Yet large sections of the economy and government are totally owned by the Camorra. For example, 90% of waste disposal and transportation businesses have ties to organized crime, and Italy has had many infrastructure failures due to the infiltration of organized crime in construction and in government. The Mafia is able to accomplish this through bribery, coercion, and intimidation of civil servants. 

Flora Molettieri, who is in her last year of Liceo Classico — an Italian high school where students receive a classical education in philosophy, Ancient Greek, Latin, and history — told me over the summer that one will never see the Camorra in the city’s historical center, and that Gomorrah glosses over the sophisticated cultural life in Naples, especially in terms of youth activism. 

Flora Molettieri admires the huge mural spanning across two floors in the Museo Madre, Naples’ finest contemporary art museum. The mural, called ‘Ave Ovo,’ was painted by Neapolitan artist Francesco Clemente, and it celebrates the city’s rich cultural heritage. The Madre, which is situated in a neighborhood known to be frequented by young fascist groups, featured an important exhibition on the history of Neapolitan organized crime over the summer of 2021. (Alexandra Smithie)

When I brought this up with another Italian friend, Luca, he said, “It’s not [the people’s] fault. The government failed to provide them with basic necessities and the Camorra sprung up as a result.”

One neighborhood that is particularly impacted by the Camorra is Scampia, which is on the Northern periphery of the city. Scampia is infamous for the crime-ridden housing projects built there called Le Vele (the Sails). There is currently a controversial demolition project under way  to demolish these buildings, which is opposed by Saviano himself. While the residents are firmly attached to their history with Le Vele, they dislike their connection with the show. Graffitied sayings like “We are not Gomorrah” can be found painted on the walls.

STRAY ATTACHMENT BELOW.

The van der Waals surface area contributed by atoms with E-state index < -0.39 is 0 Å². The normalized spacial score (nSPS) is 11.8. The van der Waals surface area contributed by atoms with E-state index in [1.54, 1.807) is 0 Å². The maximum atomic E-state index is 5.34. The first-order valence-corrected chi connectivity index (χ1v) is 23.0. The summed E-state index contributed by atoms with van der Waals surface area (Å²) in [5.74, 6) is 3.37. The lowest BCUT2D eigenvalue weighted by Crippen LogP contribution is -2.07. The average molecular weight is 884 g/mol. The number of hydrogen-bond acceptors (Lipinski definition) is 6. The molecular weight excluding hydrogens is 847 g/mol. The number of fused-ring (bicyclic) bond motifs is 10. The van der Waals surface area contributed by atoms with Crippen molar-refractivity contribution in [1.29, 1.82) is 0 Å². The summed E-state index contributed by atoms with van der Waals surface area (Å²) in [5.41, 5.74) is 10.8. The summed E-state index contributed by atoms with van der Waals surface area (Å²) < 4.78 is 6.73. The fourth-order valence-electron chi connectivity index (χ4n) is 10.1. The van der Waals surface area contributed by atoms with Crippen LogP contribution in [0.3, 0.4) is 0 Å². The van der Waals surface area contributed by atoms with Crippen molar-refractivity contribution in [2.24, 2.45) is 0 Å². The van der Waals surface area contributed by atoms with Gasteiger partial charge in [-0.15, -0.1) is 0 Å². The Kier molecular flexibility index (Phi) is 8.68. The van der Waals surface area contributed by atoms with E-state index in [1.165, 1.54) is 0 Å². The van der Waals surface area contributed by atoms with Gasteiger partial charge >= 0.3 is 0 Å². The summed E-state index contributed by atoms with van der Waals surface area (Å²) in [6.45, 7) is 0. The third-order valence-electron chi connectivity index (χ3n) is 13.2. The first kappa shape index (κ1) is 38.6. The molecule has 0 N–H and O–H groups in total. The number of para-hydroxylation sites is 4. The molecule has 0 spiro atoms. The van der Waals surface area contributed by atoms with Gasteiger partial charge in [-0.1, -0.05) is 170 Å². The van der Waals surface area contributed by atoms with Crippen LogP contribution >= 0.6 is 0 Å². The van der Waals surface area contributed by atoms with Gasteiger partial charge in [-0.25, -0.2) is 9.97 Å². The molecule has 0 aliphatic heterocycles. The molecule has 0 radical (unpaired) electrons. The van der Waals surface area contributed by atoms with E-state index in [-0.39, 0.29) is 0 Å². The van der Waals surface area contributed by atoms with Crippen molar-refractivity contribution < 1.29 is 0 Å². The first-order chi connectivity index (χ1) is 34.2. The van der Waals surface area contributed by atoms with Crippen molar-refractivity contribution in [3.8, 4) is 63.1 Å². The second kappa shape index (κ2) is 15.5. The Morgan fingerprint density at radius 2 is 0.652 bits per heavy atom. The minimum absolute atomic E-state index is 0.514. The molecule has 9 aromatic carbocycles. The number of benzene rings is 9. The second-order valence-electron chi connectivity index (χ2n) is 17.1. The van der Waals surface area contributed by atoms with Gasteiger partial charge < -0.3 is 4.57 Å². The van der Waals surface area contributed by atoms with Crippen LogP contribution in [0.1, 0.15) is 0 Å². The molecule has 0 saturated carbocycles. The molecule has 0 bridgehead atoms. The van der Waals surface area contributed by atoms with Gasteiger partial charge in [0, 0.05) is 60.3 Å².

De Magistris has accused Saviano of “building an empire off the backs of Naples and Neapolitans.” 

The Bay of Naples and Mount Vesuvius as seen from Vigna San Martino, the largest urban vineyard in Europe, where inner-city families have small gardens to grow tomatoes, zucchini, grapes, and other assorted vegetables. (Alexandra Smithie)

The creators of Gomorrah argue that they did not invent the Camorra, and that this story is a universal one. They believe that they are doing their duty as journalists in reporting the facts. Yet Neapolitan natives think it’s a misrepresentation of their reality. “Gomorrah doesn’t belong to us,” said De Magistris. 

Contrary to how it’s portrayed in these hit series, Naples is a place of beauty, intrigue, and mystique. In seeking to expose the evils of organized crime to the world, investigative journalists, directors, and producers have endangered Neapolitan youth and unjustly altered the world’s perception of this ancient and sophisticated city.

To watch Gomorrah on Amazon Prime (rental fee required), click HERE

Critics have celebrated Gomorrah for its authenticity. Filmed in Neapolitan dialect rather than Italian, employing local actors, and shot in the city’s most infamous neighborhoods, many non-natives see this show as an accurate reflection of the gangster scene. But residents think otherwise.